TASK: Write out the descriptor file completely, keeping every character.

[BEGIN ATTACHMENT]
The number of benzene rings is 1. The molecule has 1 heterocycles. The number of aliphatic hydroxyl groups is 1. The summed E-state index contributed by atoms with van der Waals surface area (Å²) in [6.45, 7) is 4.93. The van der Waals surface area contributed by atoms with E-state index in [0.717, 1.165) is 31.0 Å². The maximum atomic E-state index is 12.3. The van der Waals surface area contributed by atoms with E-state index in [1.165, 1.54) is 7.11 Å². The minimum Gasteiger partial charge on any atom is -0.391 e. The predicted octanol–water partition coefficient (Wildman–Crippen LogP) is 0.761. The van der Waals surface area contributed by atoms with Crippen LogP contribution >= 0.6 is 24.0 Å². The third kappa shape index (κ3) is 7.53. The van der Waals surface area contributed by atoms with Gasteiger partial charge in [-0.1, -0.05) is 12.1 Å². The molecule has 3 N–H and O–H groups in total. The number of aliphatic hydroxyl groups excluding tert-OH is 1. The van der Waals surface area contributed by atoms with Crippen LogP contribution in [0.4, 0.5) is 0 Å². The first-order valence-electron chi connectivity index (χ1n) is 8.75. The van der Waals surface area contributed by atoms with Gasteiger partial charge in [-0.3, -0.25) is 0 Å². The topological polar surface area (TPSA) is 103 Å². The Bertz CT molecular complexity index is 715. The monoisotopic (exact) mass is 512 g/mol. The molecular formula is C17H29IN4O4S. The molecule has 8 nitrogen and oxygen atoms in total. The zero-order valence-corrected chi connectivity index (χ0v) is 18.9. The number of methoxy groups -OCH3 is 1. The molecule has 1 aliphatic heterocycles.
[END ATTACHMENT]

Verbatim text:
The number of benzene rings is 1. The molecule has 1 heterocycles. The number of aliphatic hydroxyl groups is 1. The summed E-state index contributed by atoms with van der Waals surface area (Å²) in [6.45, 7) is 4.93. The van der Waals surface area contributed by atoms with E-state index in [0.717, 1.165) is 31.0 Å². The maximum atomic E-state index is 12.3. The van der Waals surface area contributed by atoms with E-state index in [1.165, 1.54) is 7.11 Å². The minimum Gasteiger partial charge on any atom is -0.391 e. The predicted octanol–water partition coefficient (Wildman–Crippen LogP) is 0.761. The van der Waals surface area contributed by atoms with Crippen LogP contribution >= 0.6 is 24.0 Å². The third kappa shape index (κ3) is 7.53. The van der Waals surface area contributed by atoms with Gasteiger partial charge in [-0.1, -0.05) is 12.1 Å². The molecule has 3 N–H and O–H groups in total. The number of aliphatic hydroxyl groups excluding tert-OH is 1. The van der Waals surface area contributed by atoms with Crippen LogP contribution in [0.4, 0.5) is 0 Å². The first-order valence-electron chi connectivity index (χ1n) is 8.75. The van der Waals surface area contributed by atoms with Gasteiger partial charge in [-0.3, -0.25) is 0 Å². The topological polar surface area (TPSA) is 103 Å². The Bertz CT molecular complexity index is 715. The monoisotopic (exact) mass is 512 g/mol. The molecular formula is C17H29IN4O4S. The molecule has 8 nitrogen and oxygen atoms in total. The zero-order valence-corrected chi connectivity index (χ0v) is 18.9. The number of methoxy groups -OCH3 is 1. The molecule has 1 aliphatic heterocycles.